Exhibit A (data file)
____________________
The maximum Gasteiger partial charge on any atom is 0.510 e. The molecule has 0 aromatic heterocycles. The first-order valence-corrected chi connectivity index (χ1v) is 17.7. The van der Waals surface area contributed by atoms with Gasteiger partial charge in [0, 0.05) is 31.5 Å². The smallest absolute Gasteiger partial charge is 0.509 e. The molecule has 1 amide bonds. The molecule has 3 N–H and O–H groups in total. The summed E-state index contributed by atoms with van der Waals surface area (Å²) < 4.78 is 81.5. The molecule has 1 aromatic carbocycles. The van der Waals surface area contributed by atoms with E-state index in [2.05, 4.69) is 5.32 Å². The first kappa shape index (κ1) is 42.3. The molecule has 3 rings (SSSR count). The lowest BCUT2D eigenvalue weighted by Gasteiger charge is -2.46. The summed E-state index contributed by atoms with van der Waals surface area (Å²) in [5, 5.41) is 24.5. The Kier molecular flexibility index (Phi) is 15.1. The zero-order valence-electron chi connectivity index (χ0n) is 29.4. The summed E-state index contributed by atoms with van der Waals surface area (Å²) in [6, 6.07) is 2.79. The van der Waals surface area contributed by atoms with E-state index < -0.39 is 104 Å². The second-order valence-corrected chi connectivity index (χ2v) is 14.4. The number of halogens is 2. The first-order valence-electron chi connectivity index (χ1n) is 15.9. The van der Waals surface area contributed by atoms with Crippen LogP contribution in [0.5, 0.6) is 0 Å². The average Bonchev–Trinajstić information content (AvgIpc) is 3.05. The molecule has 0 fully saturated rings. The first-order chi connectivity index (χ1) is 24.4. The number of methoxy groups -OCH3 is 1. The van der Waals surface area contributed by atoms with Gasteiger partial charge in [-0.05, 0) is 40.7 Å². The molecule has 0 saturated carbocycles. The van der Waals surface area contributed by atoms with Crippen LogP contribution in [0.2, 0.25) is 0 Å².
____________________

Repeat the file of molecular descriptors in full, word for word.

The maximum Gasteiger partial charge on any atom is 0.510 e. The molecule has 0 aromatic heterocycles. The first-order valence-corrected chi connectivity index (χ1v) is 17.7. The van der Waals surface area contributed by atoms with Gasteiger partial charge in [0, 0.05) is 31.5 Å². The smallest absolute Gasteiger partial charge is 0.509 e. The molecule has 1 amide bonds. The molecule has 3 N–H and O–H groups in total. The summed E-state index contributed by atoms with van der Waals surface area (Å²) < 4.78 is 81.5. The molecule has 1 aromatic carbocycles. The van der Waals surface area contributed by atoms with E-state index in [2.05, 4.69) is 5.32 Å². The first kappa shape index (κ1) is 42.3. The molecule has 3 rings (SSSR count). The lowest BCUT2D eigenvalue weighted by Gasteiger charge is -2.46. The summed E-state index contributed by atoms with van der Waals surface area (Å²) in [5, 5.41) is 24.5. The Kier molecular flexibility index (Phi) is 15.1. The zero-order valence-electron chi connectivity index (χ0n) is 29.4. The summed E-state index contributed by atoms with van der Waals surface area (Å²) in [6, 6.07) is 2.79. The van der Waals surface area contributed by atoms with E-state index < -0.39 is 104 Å². The second-order valence-corrected chi connectivity index (χ2v) is 14.4. The number of halogens is 2. The first-order valence-electron chi connectivity index (χ1n) is 15.9. The van der Waals surface area contributed by atoms with Crippen LogP contribution in [0.5, 0.6) is 0 Å². The average Bonchev–Trinajstić information content (AvgIpc) is 3.05. The molecule has 0 fully saturated rings. The first-order chi connectivity index (χ1) is 24.4. The number of methoxy groups -OCH3 is 1. The van der Waals surface area contributed by atoms with Gasteiger partial charge in [-0.05, 0) is 40.7 Å². The molecule has 0 saturated carbocycles. The van der Waals surface area contributed by atoms with Crippen LogP contribution in [0.2, 0.25) is 0 Å².